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Too bad you can't hit the 'quit' button with 'Doom'

The man-eating beasts and motley characters who battle with them just make a mess in this film adapted from the popular video game.

October 21, 2005|Gene Seymour | Newsday

The jaded palate approaches "Doom" with little to hope for except quick and dirty ingestion. No problem. Imagine all four "Alien" movies compacted, boiled in chicken fat and then pumped with steroids. Imagine the rush. Imagine the peril to a weak metabolism.

But such peril would presume empathy or involvement with the characters on the screen. And "Doom," adapted from one of the more popular and savage video games, shows less human dimension than the new Wallace and Gromit movie.

To give narrative grounding to the game, "Doom's" producers create a motley seven-man commando squad led by a hard-case sergeant named (really, what are the odds?) Sarge (Dwayne "the Rock" Johnson). Their mission involves going to an ancient portal leading directly to Mars, where something unknown and, quite likely, unspeakable has laid waste to a team of genetic scientists.

Just another search-and-destroy mission, Sarge thinks. Nothing his guys haven't seen and survived before. But there are huge, crusty beasts prowling the blood-caked corridors of the Martian laboratory. One by one, the strike force gets mangled, chewed and all but spit out by these things.

Sarge, of course, is curious to know what's killing everybody off.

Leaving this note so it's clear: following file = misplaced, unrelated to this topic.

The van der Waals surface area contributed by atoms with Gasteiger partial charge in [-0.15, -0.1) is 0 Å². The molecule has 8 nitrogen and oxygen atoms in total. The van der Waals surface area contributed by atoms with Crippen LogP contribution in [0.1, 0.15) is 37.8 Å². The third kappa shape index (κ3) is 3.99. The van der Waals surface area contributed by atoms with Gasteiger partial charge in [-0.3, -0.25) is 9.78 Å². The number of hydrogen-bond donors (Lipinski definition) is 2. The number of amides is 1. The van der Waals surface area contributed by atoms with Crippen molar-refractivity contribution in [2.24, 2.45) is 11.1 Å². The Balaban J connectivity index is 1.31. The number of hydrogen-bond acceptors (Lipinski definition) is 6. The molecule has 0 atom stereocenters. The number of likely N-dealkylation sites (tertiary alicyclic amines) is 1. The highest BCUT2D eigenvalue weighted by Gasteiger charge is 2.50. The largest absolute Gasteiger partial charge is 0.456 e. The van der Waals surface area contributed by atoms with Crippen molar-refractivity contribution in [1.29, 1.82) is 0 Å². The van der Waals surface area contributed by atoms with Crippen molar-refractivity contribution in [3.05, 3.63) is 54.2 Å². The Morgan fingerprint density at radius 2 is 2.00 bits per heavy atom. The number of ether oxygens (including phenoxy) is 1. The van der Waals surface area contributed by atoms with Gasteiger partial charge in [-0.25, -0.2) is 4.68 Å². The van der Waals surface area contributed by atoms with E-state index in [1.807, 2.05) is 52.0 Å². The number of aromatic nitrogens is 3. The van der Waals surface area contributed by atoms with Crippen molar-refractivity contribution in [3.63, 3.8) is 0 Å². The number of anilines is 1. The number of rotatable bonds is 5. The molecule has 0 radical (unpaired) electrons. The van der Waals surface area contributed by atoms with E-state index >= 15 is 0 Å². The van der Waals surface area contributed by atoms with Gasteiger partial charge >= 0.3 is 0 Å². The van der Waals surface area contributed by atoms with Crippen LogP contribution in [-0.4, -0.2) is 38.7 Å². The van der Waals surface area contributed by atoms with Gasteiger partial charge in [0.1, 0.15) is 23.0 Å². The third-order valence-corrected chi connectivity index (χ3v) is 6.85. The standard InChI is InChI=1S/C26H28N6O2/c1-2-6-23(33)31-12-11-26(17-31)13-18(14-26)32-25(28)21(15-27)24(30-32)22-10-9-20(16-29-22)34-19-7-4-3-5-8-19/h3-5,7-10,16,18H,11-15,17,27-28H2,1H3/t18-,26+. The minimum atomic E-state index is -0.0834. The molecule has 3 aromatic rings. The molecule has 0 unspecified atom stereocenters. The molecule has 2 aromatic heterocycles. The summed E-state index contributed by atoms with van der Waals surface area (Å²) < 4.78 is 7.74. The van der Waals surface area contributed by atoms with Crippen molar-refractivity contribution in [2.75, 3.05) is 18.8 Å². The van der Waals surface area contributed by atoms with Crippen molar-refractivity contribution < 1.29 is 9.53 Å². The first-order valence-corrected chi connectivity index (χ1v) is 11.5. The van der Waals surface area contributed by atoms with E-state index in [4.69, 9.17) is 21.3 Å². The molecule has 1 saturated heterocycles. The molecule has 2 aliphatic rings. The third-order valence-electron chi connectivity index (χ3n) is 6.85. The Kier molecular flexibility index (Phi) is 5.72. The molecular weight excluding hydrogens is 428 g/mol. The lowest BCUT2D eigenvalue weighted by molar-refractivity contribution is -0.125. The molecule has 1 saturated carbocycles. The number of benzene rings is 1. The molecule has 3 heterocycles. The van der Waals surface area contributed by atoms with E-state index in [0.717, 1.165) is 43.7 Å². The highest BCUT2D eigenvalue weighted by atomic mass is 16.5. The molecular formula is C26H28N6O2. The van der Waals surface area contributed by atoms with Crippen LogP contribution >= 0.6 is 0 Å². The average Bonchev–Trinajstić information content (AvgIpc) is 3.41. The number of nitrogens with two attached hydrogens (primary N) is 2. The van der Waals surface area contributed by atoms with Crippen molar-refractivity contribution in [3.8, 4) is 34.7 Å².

The standard-issue comely blond scientist (Rosamund Pike) thinks it has something to do with a "24th chromosome." (Did you know humans have 22? I guess I slept through that biology class.) Somehow, this chromosome was uncovered on Mars and, through the kind of reckless experimentation that leads to mass hysteria and cheesy dialogue, has mutated humans into super-powered maniacs capable of surviving anything, even death.

Director Andrzej Bartkowiak is well-practiced in handling combustible, ludicrous pulp (see 2000's "Romeo Must Die" or 2001's "Exit Wounds"). But there was a visual crispness in those bumptious thrillers that's AWOL in "Doom." Johnson, who has shown ingratiating charm and ease of manner even in such unlikely movies as last year's "Walking Tall," is more slug than "Rock" here.

Not that qualities such as "acting" count for much in this context. All gamers want to know about "Doom" is when it starts running amok. It takes a while.

But when the vaunted "First Person Shooter" perspective kicks in, "Doom" shakes itself loose of its ponderous moorings and takes giddy flight. The serial carnage even takes on a satiric edge with blackout references to such horror touchstones as "Tales From the Crypt" and "The Texas Chainsaw Massacre."

It may be that video-game movies work best when they behave like video games. Which shouldn't necessarily be taken as an endorsement of more movies like "Doom."



MPAA rating: R for strong violence/gore and language.

Times guidelines: Vulgarities, really scary things.

Released by Universal Pictures. Director Andrzej Bartkowiak. Producers Lorenzo di Bonaventura, John Wells. Executive producer John D. Schofield. Screenplay by David Callaham and Wesley Strick, story by Callaham, based on the video game by id Software. Director of photography Tony Pierce-Roberts. Editor Derek G. Brechin. Costume designer Carlo Poggioli. Music Clint Mansell. Production designer Stephen Scott. Running time: 1 hour, 45 minutes.

In general release.

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